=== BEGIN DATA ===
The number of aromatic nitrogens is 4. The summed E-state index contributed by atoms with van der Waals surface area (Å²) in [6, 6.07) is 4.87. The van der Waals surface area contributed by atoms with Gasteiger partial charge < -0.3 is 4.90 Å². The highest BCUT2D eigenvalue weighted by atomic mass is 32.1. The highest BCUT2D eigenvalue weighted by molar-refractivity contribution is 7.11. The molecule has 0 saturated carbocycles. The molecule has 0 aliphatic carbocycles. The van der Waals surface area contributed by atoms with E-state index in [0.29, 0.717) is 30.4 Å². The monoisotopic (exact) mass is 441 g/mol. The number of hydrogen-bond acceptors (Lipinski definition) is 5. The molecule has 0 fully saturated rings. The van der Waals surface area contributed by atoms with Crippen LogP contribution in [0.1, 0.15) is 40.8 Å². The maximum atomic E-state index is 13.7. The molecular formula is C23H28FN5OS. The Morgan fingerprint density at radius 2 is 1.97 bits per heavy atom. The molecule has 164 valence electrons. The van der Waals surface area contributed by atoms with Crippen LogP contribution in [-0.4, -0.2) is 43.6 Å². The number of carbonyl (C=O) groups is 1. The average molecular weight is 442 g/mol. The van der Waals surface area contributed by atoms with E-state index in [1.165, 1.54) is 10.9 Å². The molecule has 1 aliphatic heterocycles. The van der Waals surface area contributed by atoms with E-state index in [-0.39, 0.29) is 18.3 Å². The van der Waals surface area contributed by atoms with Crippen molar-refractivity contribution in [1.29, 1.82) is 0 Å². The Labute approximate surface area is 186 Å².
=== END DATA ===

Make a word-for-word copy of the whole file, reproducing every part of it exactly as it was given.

The number of aromatic nitrogens is 4. The summed E-state index contributed by atoms with van der Waals surface area (Å²) in [6, 6.07) is 4.87. The van der Waals surface area contributed by atoms with Gasteiger partial charge < -0.3 is 4.90 Å². The highest BCUT2D eigenvalue weighted by atomic mass is 32.1. The highest BCUT2D eigenvalue weighted by molar-refractivity contribution is 7.11. The molecule has 0 saturated carbocycles. The molecule has 0 aliphatic carbocycles. The van der Waals surface area contributed by atoms with E-state index in [0.29, 0.717) is 30.4 Å². The monoisotopic (exact) mass is 441 g/mol. The number of hydrogen-bond acceptors (Lipinski definition) is 5. The molecule has 0 fully saturated rings. The van der Waals surface area contributed by atoms with Crippen LogP contribution in [0.1, 0.15) is 40.8 Å². The maximum atomic E-state index is 13.7. The molecular formula is C23H28FN5OS. The Morgan fingerprint density at radius 2 is 1.97 bits per heavy atom. The molecule has 164 valence electrons. The van der Waals surface area contributed by atoms with Crippen LogP contribution in [-0.4, -0.2) is 43.6 Å². The number of carbonyl (C=O) groups is 1. The average molecular weight is 442 g/mol. The van der Waals surface area contributed by atoms with E-state index in [1.165, 1.54) is 10.9 Å². The molecule has 1 aliphatic heterocycles. The van der Waals surface area contributed by atoms with E-state index in [-0.39, 0.29) is 18.3 Å². The van der Waals surface area contributed by atoms with Crippen molar-refractivity contribution in [1.29, 1.82) is 0 Å². The Labute approximate surface area is 186 Å².